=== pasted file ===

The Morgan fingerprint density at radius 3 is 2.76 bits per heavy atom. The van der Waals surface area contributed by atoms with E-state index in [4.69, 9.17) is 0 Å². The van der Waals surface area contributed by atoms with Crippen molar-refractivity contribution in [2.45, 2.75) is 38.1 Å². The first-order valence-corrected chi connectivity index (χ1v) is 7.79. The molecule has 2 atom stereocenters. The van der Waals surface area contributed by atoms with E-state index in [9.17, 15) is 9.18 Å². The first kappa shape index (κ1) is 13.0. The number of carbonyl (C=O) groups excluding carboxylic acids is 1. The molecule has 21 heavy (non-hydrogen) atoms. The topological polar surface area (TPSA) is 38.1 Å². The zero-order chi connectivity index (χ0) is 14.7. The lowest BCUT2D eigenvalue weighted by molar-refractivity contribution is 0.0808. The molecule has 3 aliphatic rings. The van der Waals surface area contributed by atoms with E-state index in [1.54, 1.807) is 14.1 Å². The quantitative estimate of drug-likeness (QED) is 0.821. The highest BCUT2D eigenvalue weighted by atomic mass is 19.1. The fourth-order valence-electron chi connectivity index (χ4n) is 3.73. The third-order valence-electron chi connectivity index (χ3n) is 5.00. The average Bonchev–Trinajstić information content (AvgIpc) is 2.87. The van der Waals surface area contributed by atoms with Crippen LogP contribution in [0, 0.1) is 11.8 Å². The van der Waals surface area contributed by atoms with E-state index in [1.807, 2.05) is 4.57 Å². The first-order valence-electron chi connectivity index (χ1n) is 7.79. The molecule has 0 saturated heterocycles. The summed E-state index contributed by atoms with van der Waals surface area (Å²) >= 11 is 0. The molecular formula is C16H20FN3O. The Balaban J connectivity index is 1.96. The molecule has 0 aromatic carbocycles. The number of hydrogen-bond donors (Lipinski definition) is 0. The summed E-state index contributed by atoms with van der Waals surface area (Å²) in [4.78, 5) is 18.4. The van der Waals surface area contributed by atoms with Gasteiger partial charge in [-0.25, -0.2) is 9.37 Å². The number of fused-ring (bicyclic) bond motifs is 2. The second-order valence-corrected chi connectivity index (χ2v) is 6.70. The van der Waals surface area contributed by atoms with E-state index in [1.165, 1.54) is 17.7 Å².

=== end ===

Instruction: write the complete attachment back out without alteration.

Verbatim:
The Morgan fingerprint density at radius 3 is 2.76 bits per heavy atom. The van der Waals surface area contributed by atoms with E-state index in [4.69, 9.17) is 0 Å². The van der Waals surface area contributed by atoms with Crippen molar-refractivity contribution in [2.45, 2.75) is 38.1 Å². The first-order valence-corrected chi connectivity index (χ1v) is 7.79. The molecule has 2 atom stereocenters. The van der Waals surface area contributed by atoms with E-state index in [9.17, 15) is 9.18 Å². The first kappa shape index (κ1) is 13.0. The number of carbonyl (C=O) groups excluding carboxylic acids is 1. The molecule has 21 heavy (non-hydrogen) atoms. The topological polar surface area (TPSA) is 38.1 Å². The zero-order chi connectivity index (χ0) is 14.7. The lowest BCUT2D eigenvalue weighted by molar-refractivity contribution is 0.0808. The molecule has 3 aliphatic rings. The van der Waals surface area contributed by atoms with E-state index in [1.54, 1.807) is 14.1 Å². The quantitative estimate of drug-likeness (QED) is 0.821. The highest BCUT2D eigenvalue weighted by atomic mass is 19.1. The fourth-order valence-electron chi connectivity index (χ4n) is 3.73. The third-order valence-electron chi connectivity index (χ3n) is 5.00. The average Bonchev–Trinajstić information content (AvgIpc) is 2.87. The van der Waals surface area contributed by atoms with Crippen LogP contribution in [0, 0.1) is 11.8 Å². The van der Waals surface area contributed by atoms with E-state index in [1.807, 2.05) is 4.57 Å². The first-order valence-electron chi connectivity index (χ1n) is 7.79. The molecule has 0 saturated heterocycles. The summed E-state index contributed by atoms with van der Waals surface area (Å²) >= 11 is 0. The molecular formula is C16H20FN3O. The Balaban J connectivity index is 1.96. The molecule has 0 aromatic carbocycles. The number of hydrogen-bond donors (Lipinski definition) is 0. The summed E-state index contributed by atoms with van der Waals surface area (Å²) in [4.78, 5) is 18.4. The van der Waals surface area contributed by atoms with Gasteiger partial charge in [-0.25, -0.2) is 9.37 Å². The number of fused-ring (bicyclic) bond motifs is 2. The second-order valence-corrected chi connectivity index (χ2v) is 6.70. The van der Waals surface area contributed by atoms with E-state index in [1.165, 1.54) is 17.7 Å².